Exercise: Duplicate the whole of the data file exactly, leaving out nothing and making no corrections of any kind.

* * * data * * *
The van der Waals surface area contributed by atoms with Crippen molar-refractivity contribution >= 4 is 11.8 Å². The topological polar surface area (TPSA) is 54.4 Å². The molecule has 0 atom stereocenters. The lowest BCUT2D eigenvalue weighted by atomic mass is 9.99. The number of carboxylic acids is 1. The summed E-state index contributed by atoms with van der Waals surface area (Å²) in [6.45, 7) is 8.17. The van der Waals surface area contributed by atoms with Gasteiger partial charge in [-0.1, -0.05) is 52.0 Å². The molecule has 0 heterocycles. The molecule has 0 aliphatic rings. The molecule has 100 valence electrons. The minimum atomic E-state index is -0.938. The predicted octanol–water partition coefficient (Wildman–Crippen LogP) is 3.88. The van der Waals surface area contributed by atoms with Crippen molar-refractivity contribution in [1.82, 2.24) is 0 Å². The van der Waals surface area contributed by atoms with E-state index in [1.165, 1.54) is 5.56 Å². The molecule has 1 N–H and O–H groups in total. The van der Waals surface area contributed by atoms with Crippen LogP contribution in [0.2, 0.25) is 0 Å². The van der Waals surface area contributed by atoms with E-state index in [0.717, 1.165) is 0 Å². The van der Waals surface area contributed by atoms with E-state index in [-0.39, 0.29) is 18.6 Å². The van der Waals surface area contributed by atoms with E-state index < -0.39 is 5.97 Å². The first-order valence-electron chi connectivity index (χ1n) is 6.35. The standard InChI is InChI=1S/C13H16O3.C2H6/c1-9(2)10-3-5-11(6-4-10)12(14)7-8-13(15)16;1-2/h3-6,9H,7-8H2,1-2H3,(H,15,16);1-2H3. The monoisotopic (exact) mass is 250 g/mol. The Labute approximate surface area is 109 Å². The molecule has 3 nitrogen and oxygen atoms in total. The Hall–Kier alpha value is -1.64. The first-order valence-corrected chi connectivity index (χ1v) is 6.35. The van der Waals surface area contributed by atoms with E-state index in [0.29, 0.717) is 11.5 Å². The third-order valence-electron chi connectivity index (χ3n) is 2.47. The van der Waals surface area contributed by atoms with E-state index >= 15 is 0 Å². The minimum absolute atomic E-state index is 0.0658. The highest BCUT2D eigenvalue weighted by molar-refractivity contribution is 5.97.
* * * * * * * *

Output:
The van der Waals surface area contributed by atoms with Crippen molar-refractivity contribution >= 4 is 11.8 Å². The topological polar surface area (TPSA) is 54.4 Å². The molecule has 0 atom stereocenters. The lowest BCUT2D eigenvalue weighted by atomic mass is 9.99. The number of carboxylic acids is 1. The summed E-state index contributed by atoms with van der Waals surface area (Å²) in [6.45, 7) is 8.17. The van der Waals surface area contributed by atoms with Gasteiger partial charge in [-0.1, -0.05) is 52.0 Å². The molecule has 0 heterocycles. The molecule has 0 aliphatic rings. The molecule has 100 valence electrons. The minimum atomic E-state index is -0.938. The predicted octanol–water partition coefficient (Wildman–Crippen LogP) is 3.88. The van der Waals surface area contributed by atoms with Crippen molar-refractivity contribution in [1.82, 2.24) is 0 Å². The van der Waals surface area contributed by atoms with E-state index in [1.165, 1.54) is 5.56 Å². The molecule has 1 N–H and O–H groups in total. The van der Waals surface area contributed by atoms with Crippen LogP contribution in [0.2, 0.25) is 0 Å². The van der Waals surface area contributed by atoms with E-state index in [0.717, 1.165) is 0 Å². The van der Waals surface area contributed by atoms with E-state index in [-0.39, 0.29) is 18.6 Å². The van der Waals surface area contributed by atoms with E-state index < -0.39 is 5.97 Å². The first-order valence-electron chi connectivity index (χ1n) is 6.35. The standard InChI is InChI=1S/C13H16O3.C2H6/c1-9(2)10-3-5-11(6-4-10)12(14)7-8-13(15)16;1-2/h3-6,9H,7-8H2,1-2H3,(H,15,16);1-2H3. The monoisotopic (exact) mass is 250 g/mol. The Labute approximate surface area is 109 Å². The molecule has 3 nitrogen and oxygen atoms in total. The Hall–Kier alpha value is -1.64. The first-order valence-corrected chi connectivity index (χ1v) is 6.35. The van der Waals surface area contributed by atoms with E-state index in [0.29, 0.717) is 11.5 Å². The third-order valence-electron chi connectivity index (χ3n) is 2.47. The van der Waals surface area contributed by atoms with E-state index >= 15 is 0 Å². The minimum absolute atomic E-state index is 0.0658. The highest BCUT2D eigenvalue weighted by molar-refractivity contribution is 5.97.